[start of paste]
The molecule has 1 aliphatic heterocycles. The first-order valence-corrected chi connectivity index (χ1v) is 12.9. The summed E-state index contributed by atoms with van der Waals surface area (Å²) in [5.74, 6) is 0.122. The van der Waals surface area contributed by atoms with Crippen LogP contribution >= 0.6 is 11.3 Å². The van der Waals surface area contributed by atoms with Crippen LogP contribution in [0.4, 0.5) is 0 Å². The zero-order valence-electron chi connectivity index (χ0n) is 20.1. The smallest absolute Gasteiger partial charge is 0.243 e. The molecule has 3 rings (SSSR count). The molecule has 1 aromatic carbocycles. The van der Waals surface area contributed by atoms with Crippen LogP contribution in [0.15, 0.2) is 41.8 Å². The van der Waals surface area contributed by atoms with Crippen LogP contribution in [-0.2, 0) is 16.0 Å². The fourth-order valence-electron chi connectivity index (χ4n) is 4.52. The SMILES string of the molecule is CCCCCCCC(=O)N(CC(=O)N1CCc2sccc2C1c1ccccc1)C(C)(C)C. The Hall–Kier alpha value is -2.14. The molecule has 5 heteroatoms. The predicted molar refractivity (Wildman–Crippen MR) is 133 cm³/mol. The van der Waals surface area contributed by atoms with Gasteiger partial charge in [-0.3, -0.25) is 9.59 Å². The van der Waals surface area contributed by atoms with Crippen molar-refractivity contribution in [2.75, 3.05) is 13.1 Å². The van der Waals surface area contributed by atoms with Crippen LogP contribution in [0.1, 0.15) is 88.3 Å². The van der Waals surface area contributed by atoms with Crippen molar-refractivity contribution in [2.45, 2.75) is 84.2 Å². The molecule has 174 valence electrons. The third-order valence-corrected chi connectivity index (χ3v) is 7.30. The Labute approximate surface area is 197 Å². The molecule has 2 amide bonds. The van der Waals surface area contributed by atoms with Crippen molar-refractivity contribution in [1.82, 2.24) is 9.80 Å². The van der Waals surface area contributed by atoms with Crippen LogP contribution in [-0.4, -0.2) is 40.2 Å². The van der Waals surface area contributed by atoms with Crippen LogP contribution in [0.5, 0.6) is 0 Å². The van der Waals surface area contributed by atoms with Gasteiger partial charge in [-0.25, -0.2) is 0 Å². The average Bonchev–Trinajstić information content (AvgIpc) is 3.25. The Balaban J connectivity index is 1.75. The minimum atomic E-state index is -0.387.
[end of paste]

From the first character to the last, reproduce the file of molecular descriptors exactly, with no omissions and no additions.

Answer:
The molecule has 1 aliphatic heterocycles. The first-order valence-corrected chi connectivity index (χ1v) is 12.9. The summed E-state index contributed by atoms with van der Waals surface area (Å²) in [5.74, 6) is 0.122. The van der Waals surface area contributed by atoms with Crippen LogP contribution >= 0.6 is 11.3 Å². The van der Waals surface area contributed by atoms with Crippen LogP contribution in [0.4, 0.5) is 0 Å². The zero-order valence-electron chi connectivity index (χ0n) is 20.1. The smallest absolute Gasteiger partial charge is 0.243 e. The molecule has 3 rings (SSSR count). The molecule has 1 aromatic carbocycles. The van der Waals surface area contributed by atoms with Crippen LogP contribution in [0.15, 0.2) is 41.8 Å². The van der Waals surface area contributed by atoms with Crippen LogP contribution in [-0.2, 0) is 16.0 Å². The fourth-order valence-electron chi connectivity index (χ4n) is 4.52. The SMILES string of the molecule is CCCCCCCC(=O)N(CC(=O)N1CCc2sccc2C1c1ccccc1)C(C)(C)C. The Hall–Kier alpha value is -2.14. The molecule has 5 heteroatoms. The predicted molar refractivity (Wildman–Crippen MR) is 133 cm³/mol. The van der Waals surface area contributed by atoms with Gasteiger partial charge in [-0.3, -0.25) is 9.59 Å². The van der Waals surface area contributed by atoms with Crippen molar-refractivity contribution in [2.75, 3.05) is 13.1 Å². The van der Waals surface area contributed by atoms with Crippen LogP contribution in [0.1, 0.15) is 88.3 Å². The van der Waals surface area contributed by atoms with Crippen molar-refractivity contribution in [2.45, 2.75) is 84.2 Å². The molecule has 174 valence electrons. The third-order valence-corrected chi connectivity index (χ3v) is 7.30. The Labute approximate surface area is 197 Å². The molecule has 2 amide bonds. The van der Waals surface area contributed by atoms with Crippen molar-refractivity contribution in [1.82, 2.24) is 9.80 Å². The van der Waals surface area contributed by atoms with Crippen LogP contribution in [-0.4, -0.2) is 40.2 Å². The van der Waals surface area contributed by atoms with Crippen LogP contribution in [0.5, 0.6) is 0 Å². The van der Waals surface area contributed by atoms with Gasteiger partial charge in [-0.25, -0.2) is 0 Å². The average Bonchev–Trinajstić information content (AvgIpc) is 3.25. The Balaban J connectivity index is 1.75. The minimum atomic E-state index is -0.387.